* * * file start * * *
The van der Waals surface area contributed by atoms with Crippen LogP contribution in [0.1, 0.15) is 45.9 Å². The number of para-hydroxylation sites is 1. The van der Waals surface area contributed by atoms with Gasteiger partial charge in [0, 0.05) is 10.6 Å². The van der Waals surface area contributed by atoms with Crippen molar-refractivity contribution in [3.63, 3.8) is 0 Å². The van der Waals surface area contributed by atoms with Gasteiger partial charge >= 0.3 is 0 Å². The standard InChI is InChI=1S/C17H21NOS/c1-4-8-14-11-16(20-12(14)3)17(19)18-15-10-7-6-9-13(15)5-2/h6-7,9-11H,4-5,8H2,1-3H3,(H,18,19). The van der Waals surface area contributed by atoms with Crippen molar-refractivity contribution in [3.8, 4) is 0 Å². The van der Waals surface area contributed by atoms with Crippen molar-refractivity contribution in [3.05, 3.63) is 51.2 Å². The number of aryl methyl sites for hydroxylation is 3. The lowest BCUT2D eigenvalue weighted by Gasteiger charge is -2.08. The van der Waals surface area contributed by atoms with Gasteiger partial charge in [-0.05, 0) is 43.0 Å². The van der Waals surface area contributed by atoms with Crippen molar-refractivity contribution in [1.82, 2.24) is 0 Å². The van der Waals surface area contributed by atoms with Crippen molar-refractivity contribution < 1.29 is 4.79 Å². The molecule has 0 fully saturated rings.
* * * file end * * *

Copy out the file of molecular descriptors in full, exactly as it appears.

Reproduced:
The van der Waals surface area contributed by atoms with Crippen LogP contribution in [0.1, 0.15) is 45.9 Å². The number of para-hydroxylation sites is 1. The van der Waals surface area contributed by atoms with Gasteiger partial charge in [0, 0.05) is 10.6 Å². The van der Waals surface area contributed by atoms with Crippen molar-refractivity contribution in [3.63, 3.8) is 0 Å². The van der Waals surface area contributed by atoms with Gasteiger partial charge >= 0.3 is 0 Å². The standard InChI is InChI=1S/C17H21NOS/c1-4-8-14-11-16(20-12(14)3)17(19)18-15-10-7-6-9-13(15)5-2/h6-7,9-11H,4-5,8H2,1-3H3,(H,18,19). The van der Waals surface area contributed by atoms with Crippen molar-refractivity contribution in [3.8, 4) is 0 Å². The van der Waals surface area contributed by atoms with Crippen molar-refractivity contribution in [3.05, 3.63) is 51.2 Å². The number of aryl methyl sites for hydroxylation is 3. The lowest BCUT2D eigenvalue weighted by Gasteiger charge is -2.08. The van der Waals surface area contributed by atoms with Gasteiger partial charge in [-0.05, 0) is 43.0 Å². The van der Waals surface area contributed by atoms with Crippen molar-refractivity contribution in [1.82, 2.24) is 0 Å². The van der Waals surface area contributed by atoms with Crippen molar-refractivity contribution < 1.29 is 4.79 Å². The molecule has 0 fully saturated rings.